What Is Haussmann Architecture?

Haussmann architecture

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Haussmann (or Haussmannian) architecture refers to the quintessential Parisian style of 19th-century architecture that still defines Paris and whose enduring appeal has made Paris one of the most visited and well loved cities in the world.

Haussmann architecture features large, elegant buildings with stone facades and wrought iron details. Consider it the quintessential Parisian-style building.

Haussmann Architecture

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History of Haussmann Architecture

The history of Haussmannian architecture began with Napoleon III’s desire to take Paris from a ramshackle medieval city plagued with overcrowding and disease to a cohesive modern city full of light and air. He appointed Georges-Eugène Haussmann, a city prefect but not an architect, who oversaw this radical reimagining of Paris from 1853 to 1870, causing a massive social and civic upheaval and making Haussmann one of the most famous and controversial urban planners in history.

To realize Napoleon’s vision, Haussmann bulldozed cramped winding streets lined with snug medieval buildings and created straight broad boulevards and avenues lined with block after block of sober, elegant stone apartment buildings that redefined and unified the look of Paris. The renovation also included new parks and squares, kiosks, street lamps, the opulent Palais Garnier opera house, and the modernization of the city’s water and sewer system.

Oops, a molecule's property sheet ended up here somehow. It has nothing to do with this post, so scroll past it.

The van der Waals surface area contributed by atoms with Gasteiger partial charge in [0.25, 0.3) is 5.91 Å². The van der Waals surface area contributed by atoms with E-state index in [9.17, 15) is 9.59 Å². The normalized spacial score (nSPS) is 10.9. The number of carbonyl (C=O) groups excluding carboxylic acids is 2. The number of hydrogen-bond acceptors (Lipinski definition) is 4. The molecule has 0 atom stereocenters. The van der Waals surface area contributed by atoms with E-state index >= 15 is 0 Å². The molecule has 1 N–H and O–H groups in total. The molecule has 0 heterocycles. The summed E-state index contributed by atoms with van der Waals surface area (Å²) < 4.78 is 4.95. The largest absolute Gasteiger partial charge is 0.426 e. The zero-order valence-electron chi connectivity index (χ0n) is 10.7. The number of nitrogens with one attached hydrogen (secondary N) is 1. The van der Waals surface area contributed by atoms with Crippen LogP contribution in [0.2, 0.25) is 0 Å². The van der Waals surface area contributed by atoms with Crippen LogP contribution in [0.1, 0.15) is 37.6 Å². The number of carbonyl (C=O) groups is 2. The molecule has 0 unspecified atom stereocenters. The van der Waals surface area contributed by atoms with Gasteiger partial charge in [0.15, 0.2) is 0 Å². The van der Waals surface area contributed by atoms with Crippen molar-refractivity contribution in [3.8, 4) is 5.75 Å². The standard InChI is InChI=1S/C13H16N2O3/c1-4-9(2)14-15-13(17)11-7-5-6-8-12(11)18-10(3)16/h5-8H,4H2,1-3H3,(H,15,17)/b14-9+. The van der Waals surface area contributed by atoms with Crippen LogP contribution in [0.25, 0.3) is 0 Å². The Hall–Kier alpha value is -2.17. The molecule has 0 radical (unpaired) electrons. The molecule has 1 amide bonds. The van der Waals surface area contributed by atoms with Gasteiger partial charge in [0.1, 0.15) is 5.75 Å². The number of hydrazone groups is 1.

Haussmann Architecture

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Haussmann was ousted after 17 years. He was criticized largely for turning Paris into a giant and expensive construction site, disregarding its history, and destroying the medieval charm of old Paris (which has never completely disappeared, chiefly in the heart of the Marais district). But his work had already transformed Paris and his influence carried on through around 1910, to what is called the post-Haussmannian period, when many of his stone buildings were embellished with the kind of decorative stone and wrought iron work that are most prized today.

Many Haussmann buildings were torn down in the 1970s to make way for contemporary tower blocks. Nevertheless, Haussmann's legacy endures in Paris, where 40,000 Haussmann buildings represent 60 percent of the city’s housing stock. Apartments in Haussmann buildings are still sought after by locals and foreigners alike. And you can find pockets of Haussmann-style architecture in various places around the world, from the Upper West Side of Manhattan to Buenos Aires and modern day China.

Haussmann Architecture

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Key Characteristics of Haussmann Architecture

  • Large, elegant, imposing buildings that vary slightly in size and details but share common characteristics 
  • Stone facades
  • Plain or ornamental black wrought iron window grills and balconies, especially on the 2nd floor
  • Gray zinc Mansard roofs angled at 45 degrees to allow maximum sunlight on city streets below
  • Chimneys that were originally used for heating and now symbolize the iconic rooftops of Paris
  • Dormer windows on top floor attic rooms that sometimes include tiny balconies and offer some of the best views across Paris